5.18 and Sandglass
Yesterday, May 18th, is the 20th anniversary of 광주 민주화운동 (Gwangju Minjuhwa-undong) or the Gwangju Democratization Movement. We watched the anniversary ceremony broadcasted on KBS yesterday while on a weekend vacation in Jecheon City, my husband’s hometown. I’ve seen several documentaries on this violent uprising on KBS and EBS. My husband and his family are suckers for documentaries, and so am I even when I can barely understand what I’m watching.
The Philippines and South Korea have a lot of similarities, specially with our recent history. (And I guess that’s the reason why I feel so at home here.) Watching the videos of the Gwangju uprising made me think if that really happened in the same country I am now. I didn’t fully understand what it was all about until I saw the Korean drama “Sandglass” three years ago. My husband and I watched the 24-part series in just two days. He’d seen it years ago but he loved it so much he was just excited to watch it again with me (so he could tell me more about SoKor’s history). From that time on, I lost interest in most Korean dramas.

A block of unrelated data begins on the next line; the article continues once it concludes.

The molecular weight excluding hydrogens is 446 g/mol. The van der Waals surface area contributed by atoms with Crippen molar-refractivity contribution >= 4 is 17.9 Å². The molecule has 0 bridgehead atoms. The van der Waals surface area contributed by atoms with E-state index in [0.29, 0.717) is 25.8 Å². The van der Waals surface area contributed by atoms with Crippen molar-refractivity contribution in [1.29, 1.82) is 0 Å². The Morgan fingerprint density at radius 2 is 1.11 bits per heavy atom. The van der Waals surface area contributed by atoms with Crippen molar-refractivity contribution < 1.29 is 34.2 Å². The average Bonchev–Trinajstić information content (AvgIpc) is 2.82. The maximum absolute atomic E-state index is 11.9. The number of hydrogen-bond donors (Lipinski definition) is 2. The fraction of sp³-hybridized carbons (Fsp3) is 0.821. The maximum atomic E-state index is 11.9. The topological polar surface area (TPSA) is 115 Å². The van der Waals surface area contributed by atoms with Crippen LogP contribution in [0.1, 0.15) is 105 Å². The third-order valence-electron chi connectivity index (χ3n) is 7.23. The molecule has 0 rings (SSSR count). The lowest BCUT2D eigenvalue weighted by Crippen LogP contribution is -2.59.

Sandglass is such a beautiful series. Incomparable to any Korean dramas I’d seen – fully or partially. It made huge stars of actors Park Sang Won, Choi Min Su, Go Hyeon Jeong, and Lee Jung Jae. No I’m not going to do a review of the mini series 😉 I’m not good at that – but you can find good ones here and here. I just enjoyed watching this series that I’m going to rewatch it again this week (hopefully after my son gets tired of watching Disney’s Cars). This drama showed real footages of the Gwangju upheaval, that my husband said had shocked the citizenry because they didn’t know how violent it was until then. However, it isn’t fully about the said uprising. It encompasses two decades of Korea’s tumultuous past. It’s tone is political but more than that, I loved this drama because it makes you imagine, i.e. it doesn’t spoon feed the viewer (think Wong Kar Wai’s In The Mood for Love).